Planet Rugby

England focussed on bossing gainline

10th March 2014 09:26

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SKY_MOBILE Courtney Lawes England rugby union

Bossing the gainline: Courtney Lawes

At a sun-drenched Twickenham, England went some way to avenging the horrific memories of Cardiff in the corresponding fixture last year.

With stellar displays from Northampton Saints lock Courtney Lawes and centre Luther Burrell, England powered to a convincing 29-18 victory, with only the metronomic boot of Leigh Halfpenny keeping the visitors in touch.

Lawes was monumental and eye-catching in everything he did. The big lock is quick to point out that focus is all at Test level.

"We had two goals in our mind; one, to forget about Cardiff and treat this as a fresh page. Two, to absolutely boss the gainline, whether in attack or defence," said Lawes.

"Andy Farrell is big on the latter; he talks to us about the 'last metre of momentum' and, defending or attacking, that metre of momentum is the key to flowing rugby. It is about that last moment of momentum. Taking the ball even six centimetres past the tackle moment gives you every piece of continuity you will need.

"We wanted to be expansive today and play with a tempo that we felt Wales would not be able to match.

"To come away with a win in that style and to take a Triple Crown is a great step forward for this team."

Indeed, Lawes has improved dramatically from the somewhere clumsy youth of two or three seasons ago into a world-class lock, and he showed all of his skills, popping up in the wide channels time and time again.

"Yeah, Luther asked me if I wanted to play centre at one point! But it was great fun to be able to get into those wider positions and help the gas men out when I could," explained the big lock.

"But this is just one win. We now need to focus on the Italian challenge and we only have six days to do that."

Italy were blown apart by a very good Irish side on Saturday. However Lawes is keen to point out that Italy are always a big challenge.

"If you try and play them at their power game and get sucked into the physical arm-wrestle, you'll be level after 60 minutes and suddenly, you can start to panic," he said.

"You need to get them wide, to attack the outside channels and play with a tempo they cannot match.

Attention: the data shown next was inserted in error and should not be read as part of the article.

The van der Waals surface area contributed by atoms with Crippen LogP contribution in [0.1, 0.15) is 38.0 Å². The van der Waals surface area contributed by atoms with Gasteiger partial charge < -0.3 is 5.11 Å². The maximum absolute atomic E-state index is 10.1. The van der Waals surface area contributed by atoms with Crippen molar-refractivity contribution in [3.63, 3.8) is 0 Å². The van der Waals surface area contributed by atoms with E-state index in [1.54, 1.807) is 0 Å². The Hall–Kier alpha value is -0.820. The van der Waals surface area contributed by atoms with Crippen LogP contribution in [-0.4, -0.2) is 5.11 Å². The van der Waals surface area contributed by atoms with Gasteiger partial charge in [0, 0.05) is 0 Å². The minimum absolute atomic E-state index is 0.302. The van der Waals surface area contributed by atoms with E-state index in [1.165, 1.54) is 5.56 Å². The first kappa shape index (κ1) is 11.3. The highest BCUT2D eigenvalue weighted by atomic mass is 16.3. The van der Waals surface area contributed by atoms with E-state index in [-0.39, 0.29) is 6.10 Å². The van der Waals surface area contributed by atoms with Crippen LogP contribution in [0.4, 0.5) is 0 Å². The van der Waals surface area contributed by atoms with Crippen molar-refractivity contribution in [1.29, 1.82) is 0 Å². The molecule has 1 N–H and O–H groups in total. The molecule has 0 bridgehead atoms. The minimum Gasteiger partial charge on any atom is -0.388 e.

"We know what sort of game this unit of players want to play and the last thing we want to do is to get trapped into the Italian prison, as we're calling it. Hopefully, it'll be a warm day like today and we can keep the ball out of contact and use our wide men to hurt the Italians.

"And then of course, we need to cheer on the French."

England Skipper Chris Robshaw, a passionate leader, agrees absolutely with his young protégé.

"We always go back to that metre of momentum now. Andy has drilled it into us that if we win it, we won't lose many games," said Robshaw.

"Test rugby is all about that true gainline. If you can win that contact area, but win it intelligently with the fewest numbers, you will be a successful Test side.

"We were immense; Courtney, Joe Lauchberry, Tom Wood and in the backs, Luther and Mike Brown, were all exceptional.

"Browny managed a total of over 160m in the match. That is an incredible statistic. What really informs that figure is I think he beat his first defender in almost every single one of his 18 runs.

"Wales are a quality side and we knew that our bar had to be high. It was very pleasing today to beat them in so many facets. And of course there's the small matter of a nice piece of Triple Crown silverware to take back with us," joked the Harlequin.

"Yes, there is satisfaction after Cardiff last year, but I can honestly say that was the least of our thought processes. We wanted to think about how we were going to win, not how we once lost!"

England travel to Rome next week without the luxury of being masters of their own destiny.

Ireland are way out on points difference and it would need a whitewash of 60 points or more for England to wrest the Six Nations from Irish claws.

"We're well aware of what the Italians can do in terms of stifling possession and stopping the game. We won't fall into that trap," explained Robshaw.

"We want to get results, but we also want to deliver them with style and panache. That's what takes you to the next level and we'll be determined to put on a show in Rome.

"We are in a good place right now. This side is playing well and there are five world class players waiting to return from injury. That's a very healthy place to be; depth in selection is everything in test rugby. Look at New Zealand; their squad has two or three test options in each position. That's where we need to be and when the likes of Croft, Manu, Cole, Corbs and Parling return, the battle for the shirt will be immense, but that battle is a very healthy one.

"In fact it is exactly how you want it. And I know my lads well enough to say that if one loses their place to another squad member, the man dropped will be the first to shake his mate by the hand.

"That's aspiration; to create competition and to really 'want it'; exactly how it should be in an elite sporting environment," added a delighted England skipper.

By James While

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